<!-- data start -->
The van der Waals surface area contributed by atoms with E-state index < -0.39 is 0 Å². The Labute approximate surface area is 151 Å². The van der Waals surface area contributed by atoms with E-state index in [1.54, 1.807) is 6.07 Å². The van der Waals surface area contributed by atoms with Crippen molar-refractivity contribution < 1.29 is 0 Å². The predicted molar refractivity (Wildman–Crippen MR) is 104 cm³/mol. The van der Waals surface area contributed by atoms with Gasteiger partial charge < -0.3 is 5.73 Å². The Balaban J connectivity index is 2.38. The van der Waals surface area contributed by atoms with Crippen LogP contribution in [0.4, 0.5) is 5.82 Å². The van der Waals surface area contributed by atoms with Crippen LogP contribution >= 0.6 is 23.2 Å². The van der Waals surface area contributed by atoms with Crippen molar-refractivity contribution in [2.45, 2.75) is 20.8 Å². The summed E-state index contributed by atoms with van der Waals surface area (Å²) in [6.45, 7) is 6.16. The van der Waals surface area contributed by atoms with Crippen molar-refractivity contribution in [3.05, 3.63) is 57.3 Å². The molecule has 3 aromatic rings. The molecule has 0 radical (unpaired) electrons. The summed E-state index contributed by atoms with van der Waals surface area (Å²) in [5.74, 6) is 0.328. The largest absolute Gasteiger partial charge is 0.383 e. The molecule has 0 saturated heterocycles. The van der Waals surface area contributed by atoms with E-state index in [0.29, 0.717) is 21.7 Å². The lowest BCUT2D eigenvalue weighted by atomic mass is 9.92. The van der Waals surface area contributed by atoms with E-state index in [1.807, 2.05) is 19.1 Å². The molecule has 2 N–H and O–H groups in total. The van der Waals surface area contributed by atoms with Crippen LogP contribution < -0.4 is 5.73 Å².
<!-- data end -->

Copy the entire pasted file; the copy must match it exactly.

The van der Waals surface area contributed by atoms with E-state index < -0.39 is 0 Å². The Labute approximate surface area is 151 Å². The van der Waals surface area contributed by atoms with E-state index in [1.54, 1.807) is 6.07 Å². The van der Waals surface area contributed by atoms with Crippen molar-refractivity contribution < 1.29 is 0 Å². The predicted molar refractivity (Wildman–Crippen MR) is 104 cm³/mol. The van der Waals surface area contributed by atoms with Gasteiger partial charge < -0.3 is 5.73 Å². The Balaban J connectivity index is 2.38. The van der Waals surface area contributed by atoms with Crippen LogP contribution in [0.4, 0.5) is 5.82 Å². The van der Waals surface area contributed by atoms with Crippen LogP contribution >= 0.6 is 23.2 Å². The van der Waals surface area contributed by atoms with Crippen molar-refractivity contribution in [2.45, 2.75) is 20.8 Å². The summed E-state index contributed by atoms with van der Waals surface area (Å²) in [6.45, 7) is 6.16. The van der Waals surface area contributed by atoms with Crippen molar-refractivity contribution in [3.05, 3.63) is 57.3 Å². The molecule has 3 aromatic rings. The molecule has 0 radical (unpaired) electrons. The summed E-state index contributed by atoms with van der Waals surface area (Å²) in [5.74, 6) is 0.328. The largest absolute Gasteiger partial charge is 0.383 e. The molecule has 0 saturated heterocycles. The van der Waals surface area contributed by atoms with E-state index in [0.29, 0.717) is 21.7 Å². The lowest BCUT2D eigenvalue weighted by atomic mass is 9.92. The van der Waals surface area contributed by atoms with E-state index in [1.807, 2.05) is 19.1 Å². The molecule has 2 N–H and O–H groups in total. The van der Waals surface area contributed by atoms with Crippen LogP contribution < -0.4 is 5.73 Å².